The mind boggles.

But at least it had a cool cover. I suppose.

--j.

3 comments:

  1. Hi J.

    I'm glad you gave a link to this site on Scott's blog. I feel the same way as you about such films. Darkness Falls and Kicking and Screaming are the two most horribly put together Hollywood films that I have ever seen. The poor editing and barely maintained continuity makes both movies incredibly difficult to understand. Ugh. I know, however, that others think differently than me, so I try my best to avoid offending the tastes of others. Hopefully, on this blog, I will not have to be as careful.

    I'm mostly interested in classic American and foreign films. I love Orson Welles, Stanley Kubrick, Luis Bunuel, Andrei Tarkovsky, Ingmar Bergman, etc.

    However, to me, there are few films made nowadays that reach a real level of greatness (independent, foreign, or otherwise). Perhaps you know of a currently active director who makes good quality films? Do you have any recommendations?

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  2. "I know, however, that others think differently than me, so I try my best to avoid offending the tastes of others. Hopefully, on this blog, I will not have to be as careful."

    Absolutely not; around here, we're all about offending the tastes of others.

    "I'm mostly interested in classic American and foreign films. I love Orson Welles, Stanley Kubrick, Luis Bunuel, Andrei Tarkovsky, Ingmar Bergman, etc."

    All great stuff. Speak the words and wear the Film Snob label with pride!

    "However, to me, there are few films made nowadays that reach a real level of greatness (independent, foreign, or otherwise). Perhaps you know of a currently active director who makes good quality films? Do you have any recommendations?"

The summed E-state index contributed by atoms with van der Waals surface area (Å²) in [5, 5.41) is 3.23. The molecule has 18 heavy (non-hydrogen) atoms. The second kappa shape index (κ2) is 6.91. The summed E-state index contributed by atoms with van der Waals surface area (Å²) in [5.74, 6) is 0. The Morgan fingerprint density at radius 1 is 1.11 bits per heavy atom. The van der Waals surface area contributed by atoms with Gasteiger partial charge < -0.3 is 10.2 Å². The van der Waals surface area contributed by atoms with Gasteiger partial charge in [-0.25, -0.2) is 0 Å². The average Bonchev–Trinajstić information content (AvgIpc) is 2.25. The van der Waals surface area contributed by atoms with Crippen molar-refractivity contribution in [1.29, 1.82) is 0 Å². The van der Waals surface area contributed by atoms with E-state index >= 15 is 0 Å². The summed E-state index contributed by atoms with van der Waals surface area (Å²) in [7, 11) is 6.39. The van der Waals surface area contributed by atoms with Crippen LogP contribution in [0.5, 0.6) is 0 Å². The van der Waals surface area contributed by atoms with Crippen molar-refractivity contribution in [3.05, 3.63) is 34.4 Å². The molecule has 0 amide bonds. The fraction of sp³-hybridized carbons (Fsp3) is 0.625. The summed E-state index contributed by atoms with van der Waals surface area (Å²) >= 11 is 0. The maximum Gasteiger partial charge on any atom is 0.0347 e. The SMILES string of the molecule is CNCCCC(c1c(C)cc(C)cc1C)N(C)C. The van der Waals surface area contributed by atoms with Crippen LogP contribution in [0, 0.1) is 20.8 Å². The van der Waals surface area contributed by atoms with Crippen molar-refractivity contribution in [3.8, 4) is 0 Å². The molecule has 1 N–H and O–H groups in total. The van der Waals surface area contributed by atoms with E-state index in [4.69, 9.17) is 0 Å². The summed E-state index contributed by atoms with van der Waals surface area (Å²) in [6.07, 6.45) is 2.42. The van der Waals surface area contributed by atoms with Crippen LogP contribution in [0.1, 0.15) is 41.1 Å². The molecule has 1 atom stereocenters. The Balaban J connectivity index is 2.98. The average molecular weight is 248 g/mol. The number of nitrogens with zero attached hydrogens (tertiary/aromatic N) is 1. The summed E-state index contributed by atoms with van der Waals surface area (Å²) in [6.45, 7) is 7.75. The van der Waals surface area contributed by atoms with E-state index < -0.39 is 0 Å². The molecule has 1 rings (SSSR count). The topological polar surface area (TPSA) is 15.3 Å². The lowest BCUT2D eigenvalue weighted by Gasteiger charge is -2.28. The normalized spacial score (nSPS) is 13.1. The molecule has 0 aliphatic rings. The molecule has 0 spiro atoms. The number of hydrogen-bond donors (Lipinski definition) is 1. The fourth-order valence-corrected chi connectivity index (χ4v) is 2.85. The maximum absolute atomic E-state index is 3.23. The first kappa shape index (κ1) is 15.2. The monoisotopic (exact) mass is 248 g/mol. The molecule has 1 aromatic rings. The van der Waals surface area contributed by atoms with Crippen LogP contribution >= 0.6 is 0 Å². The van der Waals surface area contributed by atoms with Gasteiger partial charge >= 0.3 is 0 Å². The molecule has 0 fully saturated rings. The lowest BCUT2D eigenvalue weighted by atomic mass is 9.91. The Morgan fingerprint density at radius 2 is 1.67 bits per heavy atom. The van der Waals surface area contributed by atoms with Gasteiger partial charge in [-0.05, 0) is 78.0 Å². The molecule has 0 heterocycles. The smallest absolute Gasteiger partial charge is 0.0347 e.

A lot of it depends on what you like, and what you're willing to entertain in the way of New and Different.

    Of recent movies in the last few weeks, I've seen MONGOL (a pretty good epic about Genghis Khan), APPALOOSA (a very unusual Western with some really great elements that was, as a whole, pretty good but not great), PLANET TERROR (an excellent throwback to old-school exploit cinema), DEATHPROOF (a rather poor throwback to old-school exploit cinema), and I gave a rewatch to the new STAR TREK (which is a great deal of fun).

    There are lots of good currently-active directors. I really like David Lynch. He always comes up with something interesting. Quentin Tarantino is rock-solid when firing on all cylinders, not so solid when on auto-pilot (as happened in JACKIE BROWN and the aforementioned DEATHPROOF). Werner Herzog is an excellent filmmaker, and may be closer to what you're wanting (though, without more to go on, I'm really just guessing about that). Robert Rodriguez, when he can be dragged away from wasting his talent on dumb children's movies, is a lot of fun.

    There are plenty of others. What are your interests, though?

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  3. My interests? I'm not a filmmaker so I'll try to describe it. Let's see...while I don't really have a favorite genre, I am primarily interested in films that focus on continuity editing and craft. This is why I like classic film. Rules are set up, followed, and broken when it's logical to do so. I don't think there is a lot of logic in terms of cinematic style nowadays. It seems many filmmakers just try to make music videos that pass off as movies with their emphasis on hip-hop style and fast cutting.

    This is why I like No Country for Old Men. The editing is tight, precise, and logical. At times, it almost reminds me of a Stanley Kubrick film.

    So I don't know. I guess I like films with craft, particularly in terms of cinematography and editing. I understand there are some filmmakers that employee fast cutting as an aesthetic, but I'm really not interested in that.